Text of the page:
A toast was proposed by Anne Sexton.
No one saw the stranger, who said his name was Marvin Bell, pour something into Donna's drink.
"In the Walt Whitman Shopping Center, there you feel free," said Ted Berrigan, pulling on a Chesterfield.
Everyone laughed, except T.
S.
Eliot.
I asked for directions.
"You turn right on Gertrude Stein, then bear left.
Three streetlights down you hang a Phil Levine and you're there," Jim said.
When I arrived I saw Ted Berrigan with cigarette ash in his beard.
Graffiti about Anne Sexton decorated the men's room walls.
Beth had bought a quart of Walt Whitman.
Donna looked blank.
"Walt who?" The name didn't ring a Marvin Bell.
You laugh, yet there is nothing inherently funny about Marvin Bell.
You cry, yet there is nothing inherently scary about Robert Lowell.
You drink a bottle of Samuel Smith's Nut Brown Ale, as thirsty as Walt Whitman.
You bring in your car for an oil change, thinking, this place has the aura of Philip Levine.
Then you go home and write: "He kissed her Anne Sexton, and she returned the favor, caressing his Ted Berrigan.
" Donna was candid.
"When the spirit of Ted Berrigan comes over me, I can't resist," she told Marvin Bell, while he stood dejected at the xerox machine.
Anne Sexton came by to circulate the rumor that Robert Duncan had flung his drink on a student who had called him Philip Levine.
The cop read him the riot act.
"I don't care," he said, "if you're Walt Whitman.
" Donna told Beth about her affair with Walt Whitman.
"He was indefatigable, but he wasn't Ted Berrigan.
" The Dow Jones industrials finished higher, led by Philip Levine, up a point and a half on strong earnings.
Marvin Bell ended the day unchanged.
Analyst Richard Howard recommended buying May Swenson and selling Anne Sexton.
In the old days, you liked either Walt Whitman or Anne Sexton, not both.
Ted Berrigan changed that just by going to a ballgame with Marianne Moore.
And one day Philip Levine looked in the mirror and saw Marvin Bell.
Written by Marianne Moore | Create an image from this poem

To a Steam Roller

 The illustration
is nothing to you without the application.
You lack half wit.
You crush all the particles down into close conformity, and then walk back and forth on them.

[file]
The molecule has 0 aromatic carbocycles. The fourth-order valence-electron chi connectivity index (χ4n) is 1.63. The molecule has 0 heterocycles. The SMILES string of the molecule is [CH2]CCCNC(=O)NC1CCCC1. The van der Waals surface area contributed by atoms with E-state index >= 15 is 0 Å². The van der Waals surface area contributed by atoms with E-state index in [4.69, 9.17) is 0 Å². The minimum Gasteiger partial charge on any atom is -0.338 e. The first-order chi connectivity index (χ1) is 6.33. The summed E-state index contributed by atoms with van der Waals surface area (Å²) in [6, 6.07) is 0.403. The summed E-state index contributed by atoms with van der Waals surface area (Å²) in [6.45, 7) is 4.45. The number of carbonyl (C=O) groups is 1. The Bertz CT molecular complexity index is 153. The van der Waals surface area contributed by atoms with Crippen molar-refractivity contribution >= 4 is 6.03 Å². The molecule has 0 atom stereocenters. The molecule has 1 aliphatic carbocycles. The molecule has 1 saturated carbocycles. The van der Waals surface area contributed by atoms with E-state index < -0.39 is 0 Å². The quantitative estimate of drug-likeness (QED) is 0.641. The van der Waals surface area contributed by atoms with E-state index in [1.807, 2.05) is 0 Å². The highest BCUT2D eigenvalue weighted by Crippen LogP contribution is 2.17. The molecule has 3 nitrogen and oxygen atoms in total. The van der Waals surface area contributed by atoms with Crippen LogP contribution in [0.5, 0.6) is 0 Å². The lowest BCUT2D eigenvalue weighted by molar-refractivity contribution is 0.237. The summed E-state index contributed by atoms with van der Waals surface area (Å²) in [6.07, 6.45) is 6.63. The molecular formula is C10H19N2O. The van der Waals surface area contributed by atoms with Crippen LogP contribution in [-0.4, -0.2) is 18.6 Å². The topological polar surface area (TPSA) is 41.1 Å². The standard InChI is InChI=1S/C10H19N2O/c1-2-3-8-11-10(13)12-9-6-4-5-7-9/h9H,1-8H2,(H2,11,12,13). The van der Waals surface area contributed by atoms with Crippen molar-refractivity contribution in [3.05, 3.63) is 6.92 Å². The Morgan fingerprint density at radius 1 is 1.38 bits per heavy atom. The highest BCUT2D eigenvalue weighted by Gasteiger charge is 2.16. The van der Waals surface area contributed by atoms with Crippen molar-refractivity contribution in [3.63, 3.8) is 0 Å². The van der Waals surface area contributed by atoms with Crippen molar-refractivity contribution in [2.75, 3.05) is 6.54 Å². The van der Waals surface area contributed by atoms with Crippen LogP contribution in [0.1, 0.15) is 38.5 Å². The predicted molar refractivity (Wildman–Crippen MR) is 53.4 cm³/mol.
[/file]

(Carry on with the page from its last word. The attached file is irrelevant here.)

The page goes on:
Sparkling chips of rock are crushed down to the level of the parent block.
Were not 'impersonal judment in aesthetic matters, a metaphysical impossibility,' you might fairly achieve it.
As for butterflies, I can hardly conceive of one's attending upon you, but to question the congruence of the complement is vain, if it exists.
Written by Marianne Moore | Create an image from this poem

Rosemary

 Beauty and Beauty's son and rosemary - 
Venus and Love, her son, to speak plainly -
born of the sea supposedly, 
at Christmas each, in company, 
braids a garland of festivity.
Not always rosemary - since the flight to Egypt, blooming indifferently.
With lancelike leaf, green but silver underneath, its flowers - white originally - turned blue.
The herb of memory, imitating the blue robe of Mary, is not too legendary to flower both as symbol and as pungency.
Springing from stones beside the sea, the height of Christ when he was thirty-three, it feeds on dew and to the bee "hath a dumb language"; is in reality a kind of Christmas tree.
Written by Marianne Moore | Create an image from this poem

Poetry

 I, too, dislike it: there are things that are important beyond all 
 this fiddle.
Reading it, however, with a perfect contempt for it, one discovers in it after all, a place for the genuine.
Hands that can grasp, eyes that can dilate, hair that can rise if it must, these things are important not because a high-sounding interpretation can be put upon them but because they are useful.
When they become so derivative as to become unintelligible, the same thing may be said for all of us, that we do not admire what we cannot understand: the bat holding on upside down or in quest of something to eat, elephants pushing, a wild horse taking a roll, a tireless wolf under a tree, the immovable critic twitching his skin like a horse that feels a flea, the base- ball fan, the statistician-- nor is it valid to discriminate against 'business documents and school-books'; all these phenomena are important.
One must make a distinction however: when dragged into prominence by half poets, the result is not poetry, nor till the poets among us can be 'literalists of the imagination'--above insolence and triviality and can present for inspection, 'imaginary gardens with real toads in them', shall we have it.
In the meantime, if you demand on the one hand, the raw material of poetry in all its rawness and that which is on the other hand genuine, you are interested in poetry.
Written by Marianne Moore | Create an image from this poem

Nevertheless

 you've seen a strawberry
that's had a struggle; yet
was, where the fragments met,

a hedgehog or a star-
fish for the multitude
of seeds.
What better food than apple seeds - the fruit within the fruit - locked in like counter-curved twin hazelnuts? Frost that kills the little rubber-plant - leaves of kok-sagyyz-stalks, can't harm the roots; they still grow in frozen ground.
Once where there was a prickley-pear - leaf clinging to a barbed wire, a root shot down to grow in earth two feet below; as carrots from mandrakes or a ram's-horn root some- times.
Victory won't come to me unless I go to it; a grape tendril ties a knot in knots till knotted thirty times - so the bound twig that's under- gone and over-gone, can't stir.
The weak overcomes its menace, the strong over- comes itself.
What is there like fortitude! What sap went through that little thread to make the cherry red!
12